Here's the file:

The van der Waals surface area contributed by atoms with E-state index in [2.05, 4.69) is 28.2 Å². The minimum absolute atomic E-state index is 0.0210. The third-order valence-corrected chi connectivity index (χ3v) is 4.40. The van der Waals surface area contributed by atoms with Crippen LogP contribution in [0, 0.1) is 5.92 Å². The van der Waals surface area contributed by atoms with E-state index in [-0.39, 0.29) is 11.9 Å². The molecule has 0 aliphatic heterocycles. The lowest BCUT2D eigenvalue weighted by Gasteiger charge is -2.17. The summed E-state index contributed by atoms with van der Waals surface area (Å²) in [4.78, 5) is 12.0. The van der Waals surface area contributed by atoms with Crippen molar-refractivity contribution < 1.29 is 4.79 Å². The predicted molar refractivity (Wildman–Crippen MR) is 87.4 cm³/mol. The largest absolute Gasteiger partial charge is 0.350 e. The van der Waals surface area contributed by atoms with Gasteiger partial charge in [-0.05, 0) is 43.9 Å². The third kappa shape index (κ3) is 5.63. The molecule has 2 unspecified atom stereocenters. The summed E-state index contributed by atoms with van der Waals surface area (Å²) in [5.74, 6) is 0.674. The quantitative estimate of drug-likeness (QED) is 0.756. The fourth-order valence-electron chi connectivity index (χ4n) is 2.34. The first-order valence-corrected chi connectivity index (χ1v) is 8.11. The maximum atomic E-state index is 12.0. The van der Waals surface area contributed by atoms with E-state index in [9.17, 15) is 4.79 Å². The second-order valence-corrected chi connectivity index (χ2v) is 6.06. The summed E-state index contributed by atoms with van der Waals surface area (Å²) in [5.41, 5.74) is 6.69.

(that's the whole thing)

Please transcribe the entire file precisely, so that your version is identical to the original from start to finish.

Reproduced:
The van der Waals surface area contributed by atoms with E-state index in [2.05, 4.69) is 28.2 Å². The minimum absolute atomic E-state index is 0.0210. The third-order valence-corrected chi connectivity index (χ3v) is 4.40. The van der Waals surface area contributed by atoms with Crippen LogP contribution in [0, 0.1) is 5.92 Å². The van der Waals surface area contributed by atoms with E-state index in [-0.39, 0.29) is 11.9 Å². The molecule has 0 aliphatic heterocycles. The lowest BCUT2D eigenvalue weighted by Gasteiger charge is -2.17. The summed E-state index contributed by atoms with van der Waals surface area (Å²) in [4.78, 5) is 12.0. The van der Waals surface area contributed by atoms with Crippen molar-refractivity contribution < 1.29 is 4.79 Å². The predicted molar refractivity (Wildman–Crippen MR) is 87.4 cm³/mol. The largest absolute Gasteiger partial charge is 0.350 e. The van der Waals surface area contributed by atoms with Gasteiger partial charge in [-0.05, 0) is 43.9 Å². The third kappa shape index (κ3) is 5.63. The molecule has 2 unspecified atom stereocenters. The summed E-state index contributed by atoms with van der Waals surface area (Å²) in [5.74, 6) is 0.674. The quantitative estimate of drug-likeness (QED) is 0.756. The fourth-order valence-electron chi connectivity index (χ4n) is 2.34. The first-order valence-corrected chi connectivity index (χ1v) is 8.11. The maximum atomic E-state index is 12.0. The van der Waals surface area contributed by atoms with E-state index in [9.17, 15) is 4.79 Å². The second-order valence-corrected chi connectivity index (χ2v) is 6.06. The summed E-state index contributed by atoms with van der Waals surface area (Å²) in [5.41, 5.74) is 6.69.